With the factory rack-and-pinion steering removed, both front framerails were plated for strength. A ported Toyota IFS steering box was worked onto the driver-side framerail and crossover steering fabricated. Rod ends are used on the new steering arms, and a PSC hydro-assist ram helps Ray steer on the trail. A new steering shaft had to be fabricated to mate to the swapped box. A companion PSC power steering pump provides the pressure to ease his arm effort.

Not to be outgunned with a beefy front axle, the rear of the truck demanded a second Currie Rock Jock 60. Both axles use 5.38 gears, ARB air lockers, and 35-spline axle components. Front brakes are 13-inch Ford F-350 discs with Jeep JK calipers, and the rear brakes are Ford Explorer discs. The aft end was linked as well with an opposing Panhard for lateral location of the axle. A compact MagnaFlow muffler dumps exhaust just aft of the rear axle.

Radflo coilovers with 14 inches of shock stroke support the rear of the truck. With a flange-to-flange axle width of 70 inches, the coilovers fit alongside the framerails without having to cut into them. Shock towers were fabricated and welded onto the framerails. They were designed in such a way as to keep the bed functional, protruding only slightly above the wheelwells.

With big tires headed for rocks, it was time to address the low-range gearing in this Toyota. RockSolidToys used a modified FJ Cruiser twin-sticked transfer case and Marlin Crawler Ultimate Taco box (4.7:1) supported with a custom crossmember/skidplate built by Danilo Ramirez and Augostine Garcia. The versatile setup has a combined T-case low range of about 12:1.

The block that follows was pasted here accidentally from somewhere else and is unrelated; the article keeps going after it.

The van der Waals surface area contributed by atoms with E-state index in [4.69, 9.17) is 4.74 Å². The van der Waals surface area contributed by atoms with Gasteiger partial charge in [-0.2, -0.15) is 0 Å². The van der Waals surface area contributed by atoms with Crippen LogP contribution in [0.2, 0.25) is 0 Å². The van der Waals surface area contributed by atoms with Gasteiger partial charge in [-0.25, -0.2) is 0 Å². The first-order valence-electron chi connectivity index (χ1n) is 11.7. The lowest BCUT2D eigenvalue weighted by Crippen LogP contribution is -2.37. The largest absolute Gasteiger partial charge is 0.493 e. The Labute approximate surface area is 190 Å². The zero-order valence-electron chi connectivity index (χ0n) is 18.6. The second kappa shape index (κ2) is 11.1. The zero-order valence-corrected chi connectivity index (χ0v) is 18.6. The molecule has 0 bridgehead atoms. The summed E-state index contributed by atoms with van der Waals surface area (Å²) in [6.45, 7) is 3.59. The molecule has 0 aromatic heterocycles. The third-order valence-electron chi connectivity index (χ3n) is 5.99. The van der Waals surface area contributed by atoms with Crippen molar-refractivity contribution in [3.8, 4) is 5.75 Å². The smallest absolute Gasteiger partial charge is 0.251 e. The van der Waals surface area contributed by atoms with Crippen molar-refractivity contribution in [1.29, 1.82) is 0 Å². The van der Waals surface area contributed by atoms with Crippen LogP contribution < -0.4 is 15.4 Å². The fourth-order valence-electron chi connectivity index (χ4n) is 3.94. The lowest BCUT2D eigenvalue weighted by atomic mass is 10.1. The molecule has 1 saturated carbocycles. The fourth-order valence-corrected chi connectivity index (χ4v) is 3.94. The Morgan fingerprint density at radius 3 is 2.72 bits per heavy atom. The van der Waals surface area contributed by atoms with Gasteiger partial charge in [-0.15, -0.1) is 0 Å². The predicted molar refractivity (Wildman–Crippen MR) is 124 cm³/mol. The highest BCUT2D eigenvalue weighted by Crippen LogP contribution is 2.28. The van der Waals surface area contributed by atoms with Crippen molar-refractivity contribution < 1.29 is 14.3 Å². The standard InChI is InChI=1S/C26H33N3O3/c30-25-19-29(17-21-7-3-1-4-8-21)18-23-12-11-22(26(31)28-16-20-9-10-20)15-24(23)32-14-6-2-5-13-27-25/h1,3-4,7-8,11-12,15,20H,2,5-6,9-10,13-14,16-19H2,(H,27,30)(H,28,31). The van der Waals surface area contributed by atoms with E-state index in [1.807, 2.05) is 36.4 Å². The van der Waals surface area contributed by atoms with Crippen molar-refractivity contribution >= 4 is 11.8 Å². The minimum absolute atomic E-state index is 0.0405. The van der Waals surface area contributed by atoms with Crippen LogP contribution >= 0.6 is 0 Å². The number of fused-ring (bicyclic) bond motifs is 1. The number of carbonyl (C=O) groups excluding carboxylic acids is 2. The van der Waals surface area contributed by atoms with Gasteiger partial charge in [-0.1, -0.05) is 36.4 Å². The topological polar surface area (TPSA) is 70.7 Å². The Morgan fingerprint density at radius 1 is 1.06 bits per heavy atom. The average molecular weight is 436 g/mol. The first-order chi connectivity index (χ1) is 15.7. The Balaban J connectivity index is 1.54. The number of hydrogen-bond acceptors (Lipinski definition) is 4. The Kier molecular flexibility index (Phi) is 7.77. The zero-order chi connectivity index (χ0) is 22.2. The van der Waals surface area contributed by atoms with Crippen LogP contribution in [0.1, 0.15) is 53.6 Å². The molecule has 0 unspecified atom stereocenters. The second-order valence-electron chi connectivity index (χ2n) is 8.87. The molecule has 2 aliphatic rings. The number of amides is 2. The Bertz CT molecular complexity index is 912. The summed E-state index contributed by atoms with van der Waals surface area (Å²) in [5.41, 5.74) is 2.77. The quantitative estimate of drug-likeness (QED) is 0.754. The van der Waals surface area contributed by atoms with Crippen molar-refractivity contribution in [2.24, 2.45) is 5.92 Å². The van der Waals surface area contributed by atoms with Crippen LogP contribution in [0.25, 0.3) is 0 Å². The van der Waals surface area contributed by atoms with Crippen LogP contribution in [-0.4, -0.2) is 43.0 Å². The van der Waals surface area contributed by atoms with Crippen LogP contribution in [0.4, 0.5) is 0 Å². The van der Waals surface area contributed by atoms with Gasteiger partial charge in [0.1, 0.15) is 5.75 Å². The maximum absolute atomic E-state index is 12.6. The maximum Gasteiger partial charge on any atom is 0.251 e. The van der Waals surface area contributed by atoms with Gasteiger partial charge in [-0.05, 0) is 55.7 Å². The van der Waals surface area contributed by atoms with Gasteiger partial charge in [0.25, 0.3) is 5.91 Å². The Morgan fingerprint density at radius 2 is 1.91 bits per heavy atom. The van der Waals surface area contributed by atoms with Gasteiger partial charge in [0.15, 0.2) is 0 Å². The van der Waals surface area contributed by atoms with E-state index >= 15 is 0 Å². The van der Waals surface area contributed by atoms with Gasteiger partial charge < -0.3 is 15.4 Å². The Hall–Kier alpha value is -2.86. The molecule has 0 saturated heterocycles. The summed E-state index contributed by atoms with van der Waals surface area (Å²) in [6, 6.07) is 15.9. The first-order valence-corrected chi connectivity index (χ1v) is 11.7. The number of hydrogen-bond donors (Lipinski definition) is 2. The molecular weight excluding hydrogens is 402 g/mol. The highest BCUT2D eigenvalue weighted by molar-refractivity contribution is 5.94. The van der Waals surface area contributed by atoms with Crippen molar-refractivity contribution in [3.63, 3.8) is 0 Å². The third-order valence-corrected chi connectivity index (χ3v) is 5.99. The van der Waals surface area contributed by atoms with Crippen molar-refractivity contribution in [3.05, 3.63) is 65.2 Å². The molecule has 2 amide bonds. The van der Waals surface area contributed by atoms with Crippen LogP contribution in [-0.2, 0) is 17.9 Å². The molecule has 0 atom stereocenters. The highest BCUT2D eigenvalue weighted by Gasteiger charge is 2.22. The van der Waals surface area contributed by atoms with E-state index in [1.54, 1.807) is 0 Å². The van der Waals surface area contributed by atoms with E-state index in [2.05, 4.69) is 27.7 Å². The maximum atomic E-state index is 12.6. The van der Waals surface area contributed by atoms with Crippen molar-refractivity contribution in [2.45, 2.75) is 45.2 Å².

Armor includes a CBI rear bumper with Nerf loops and Beefed Taco rock sliders. Final wheelbase of the extended cab truck sits at 131 inches.

Peak inside the cab and you'll see three levers in addition to the auto shifter. The front stick controls the crawl box, and the rear twin sticks control 2WD/4WD and Hi/Lo in the FJ Cruiser transfer case.

Control switches are neatly configured on the left-side dash. They provide control of the ARB compressor and lockers, along with the various auxiliary lights placed on and under the Tacoma.

Tech Specs
2006 Toyota Tacoma
Engine: Stock 4.0L V-6
Transmission: Stock 5-speed automatic
Transfer Cases: Marlin Crawler crawl box, FJ Cruiser transfer case, twin sticks
Front Axle: Currie Rock Jock 60 with ARB air locker, 5.38 gears, 35-spline axleshafts, 1-ton knuckles, Warn Premium hubs, Ford F-350 rotors, Jeep JK calipers
Rear Axle: Currie Rock Jock 60 with ARB air locker, 5.38 gears, 35-spline axleshafts, Ford Explorer disc brakes

Springs & Such: 2 1/2-inch-diameter King coilovers with 3-link (front); 2 1/2-inch diameter Radflo coilovers with 3-link (rear)
Tires & Wheels: 41x14.50R17LT Super Swamper Irok radials on 17x9 Allied beadlocks
Steering: RockSolidToys-ported Toyota IFS box, crossover steering, PSC hydraulic assist ram and pump
Other Stuff: Modified All Pro front bumper, Smittybilt 8,000-pound winch, Black Box LED light bar, Rigid flood LEDs, RockSolidToys transmission crossmember/skidplate, CBI rear bumper, Beefed Taco rock sliders, custom Toyota CV driveshafts mated to Dana 60 Toyota-style flanges

PhotosView Slideshow

Connect With Us

Newsletter Sign Up

Subscribe to the Magazine

Browse Articles By Vehicle

See Results